Malala Yousafzi understands what it means to be something bigger than herself. She is a movement. An advocate for education for everyone. She created the Malala Fund. You too, can join in the conversation at #WithMalala on Twitter.

Image result for malala yousafzai

I find Malala's shooting ironic. The Taliban wanted to silence her. They gave her a voice instead.

Alison, I leave you with this quote from I Am Malala. I call it Malala Wisdom: "What I'm finding is that we have much more in common than we have different, and every day we learn something new from one another."

The Letter Y is the end of my journey in the #AtoZChallenge and #AuthorApril. I consider it a privilege to end with Malala Yousafzai.

Sharing the writer love one letter at a time,
Kim



Popular posts from this blog

The Querying Writer: Part II

Dear Kim,


Remember that letter I sent you way back in October? (You remember October-- back when all things seemed possible.) 





The letter, COMP TITLES and THE QUERYING WRITER, shared details from our Novel Nuts & Bolts class with Empire Literary Agent Carrie Howland. (I may have referred to her as "agent-extraordinaire" in another post.)

Though today's post will be my third about Carrie, it is titled "Part II" because my querying journey seems sequel worthy.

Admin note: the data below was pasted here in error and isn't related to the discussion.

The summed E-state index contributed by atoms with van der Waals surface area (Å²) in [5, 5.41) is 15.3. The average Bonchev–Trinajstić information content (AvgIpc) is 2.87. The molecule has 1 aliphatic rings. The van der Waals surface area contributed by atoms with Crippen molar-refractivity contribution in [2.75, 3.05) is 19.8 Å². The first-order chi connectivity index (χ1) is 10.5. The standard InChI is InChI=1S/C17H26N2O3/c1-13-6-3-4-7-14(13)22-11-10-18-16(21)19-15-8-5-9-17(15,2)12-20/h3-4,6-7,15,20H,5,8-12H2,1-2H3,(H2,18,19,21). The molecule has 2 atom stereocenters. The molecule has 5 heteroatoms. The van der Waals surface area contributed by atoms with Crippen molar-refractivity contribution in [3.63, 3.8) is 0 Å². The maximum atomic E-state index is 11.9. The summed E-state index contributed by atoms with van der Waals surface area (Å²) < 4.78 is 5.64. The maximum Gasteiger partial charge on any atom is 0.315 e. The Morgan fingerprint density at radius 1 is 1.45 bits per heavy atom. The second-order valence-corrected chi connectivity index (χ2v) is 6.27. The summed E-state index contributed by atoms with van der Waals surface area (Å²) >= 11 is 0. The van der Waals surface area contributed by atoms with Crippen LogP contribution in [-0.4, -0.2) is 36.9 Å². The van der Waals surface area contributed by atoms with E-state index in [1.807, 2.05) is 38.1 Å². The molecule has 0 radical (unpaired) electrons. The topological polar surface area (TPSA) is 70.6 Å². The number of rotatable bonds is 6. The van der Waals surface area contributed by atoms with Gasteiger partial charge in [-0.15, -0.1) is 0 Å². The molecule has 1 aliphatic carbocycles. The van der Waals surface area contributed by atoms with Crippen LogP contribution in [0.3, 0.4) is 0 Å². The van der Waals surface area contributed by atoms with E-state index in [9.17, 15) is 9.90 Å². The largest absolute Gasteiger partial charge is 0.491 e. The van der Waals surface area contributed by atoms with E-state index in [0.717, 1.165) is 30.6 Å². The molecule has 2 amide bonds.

I started looking for an agent soon after you and I met at the NYC SCBWI conference in 2012. I had nice feedback from an agent at a conference and sent him my work. His response was kind (which I've found most responses from agents to be.) But my writing wasn’t ready. The novel he saw was the first I’d ever finished. I wasn't ready.

I swallowed that little voice that said, SEND! SEND! SEND! for two more years until I entered #PitchWars-- Brenda Drake’s crash course in pitching. In the years between t…

School Visit Recap: Assemblies to Workshops, and the CONVERSATIONS in between

Dear Kim (and friends),

This morning I put away my rainbow superhero mask, gold top hat, and banana-on-a-stick. Few things are sadder than closing your banana-on-a-stick into a dark closet. But, I guess it will rise again next month for my next school visit.